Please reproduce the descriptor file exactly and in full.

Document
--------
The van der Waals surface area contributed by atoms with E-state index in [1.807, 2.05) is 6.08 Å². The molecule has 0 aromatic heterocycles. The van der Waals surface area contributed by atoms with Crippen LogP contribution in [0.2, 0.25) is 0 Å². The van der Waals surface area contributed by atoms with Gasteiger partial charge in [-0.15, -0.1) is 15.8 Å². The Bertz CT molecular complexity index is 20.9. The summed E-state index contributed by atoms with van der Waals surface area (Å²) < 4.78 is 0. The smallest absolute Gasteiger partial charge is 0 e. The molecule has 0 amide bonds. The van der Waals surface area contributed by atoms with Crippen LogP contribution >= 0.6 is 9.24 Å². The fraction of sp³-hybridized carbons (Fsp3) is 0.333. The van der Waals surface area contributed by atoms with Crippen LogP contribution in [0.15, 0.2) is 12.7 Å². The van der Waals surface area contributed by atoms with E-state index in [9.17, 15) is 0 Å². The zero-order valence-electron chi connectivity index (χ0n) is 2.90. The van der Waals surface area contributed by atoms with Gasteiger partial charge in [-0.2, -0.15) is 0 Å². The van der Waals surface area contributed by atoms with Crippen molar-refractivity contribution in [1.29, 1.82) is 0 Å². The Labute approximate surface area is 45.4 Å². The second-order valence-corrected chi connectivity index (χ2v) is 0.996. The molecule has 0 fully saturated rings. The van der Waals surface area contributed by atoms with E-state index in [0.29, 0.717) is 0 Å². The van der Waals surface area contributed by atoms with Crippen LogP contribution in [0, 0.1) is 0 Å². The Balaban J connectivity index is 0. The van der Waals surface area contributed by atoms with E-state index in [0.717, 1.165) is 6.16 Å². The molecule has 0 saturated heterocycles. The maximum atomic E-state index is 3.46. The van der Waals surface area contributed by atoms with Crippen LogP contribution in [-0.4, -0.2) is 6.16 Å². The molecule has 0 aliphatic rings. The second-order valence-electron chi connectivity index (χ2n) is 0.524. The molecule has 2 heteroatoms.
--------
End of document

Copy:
The van der Waals surface area contributed by atoms with E-state index in [1.807, 2.05) is 6.08 Å². The molecule has 0 aromatic heterocycles. The van der Waals surface area contributed by atoms with Crippen LogP contribution in [0.2, 0.25) is 0 Å². The van der Waals surface area contributed by atoms with Gasteiger partial charge in [-0.15, -0.1) is 15.8 Å². The Bertz CT molecular complexity index is 20.9. The summed E-state index contributed by atoms with van der Waals surface area (Å²) < 4.78 is 0. The smallest absolute Gasteiger partial charge is 0 e. The molecule has 0 amide bonds. The van der Waals surface area contributed by atoms with Crippen LogP contribution >= 0.6 is 9.24 Å². The fraction of sp³-hybridized carbons (Fsp3) is 0.333. The van der Waals surface area contributed by atoms with Crippen LogP contribution in [0.15, 0.2) is 12.7 Å². The van der Waals surface area contributed by atoms with E-state index in [9.17, 15) is 0 Å². The zero-order valence-electron chi connectivity index (χ0n) is 2.90. The van der Waals surface area contributed by atoms with Gasteiger partial charge in [-0.2, -0.15) is 0 Å². The van der Waals surface area contributed by atoms with Crippen molar-refractivity contribution in [1.29, 1.82) is 0 Å². The Labute approximate surface area is 45.4 Å². The second-order valence-corrected chi connectivity index (χ2v) is 0.996. The molecule has 0 fully saturated rings. The van der Waals surface area contributed by atoms with E-state index in [0.29, 0.717) is 0 Å². The van der Waals surface area contributed by atoms with Crippen LogP contribution in [0, 0.1) is 0 Å². The Balaban J connectivity index is 0. The van der Waals surface area contributed by atoms with E-state index in [0.717, 1.165) is 6.16 Å². The molecule has 0 saturated heterocycles. The maximum atomic E-state index is 3.46. The van der Waals surface area contributed by atoms with Crippen LogP contribution in [-0.4, -0.2) is 6.16 Å². The molecule has 0 aliphatic rings. The second-order valence-electron chi connectivity index (χ2n) is 0.524. The molecule has 2 heteroatoms.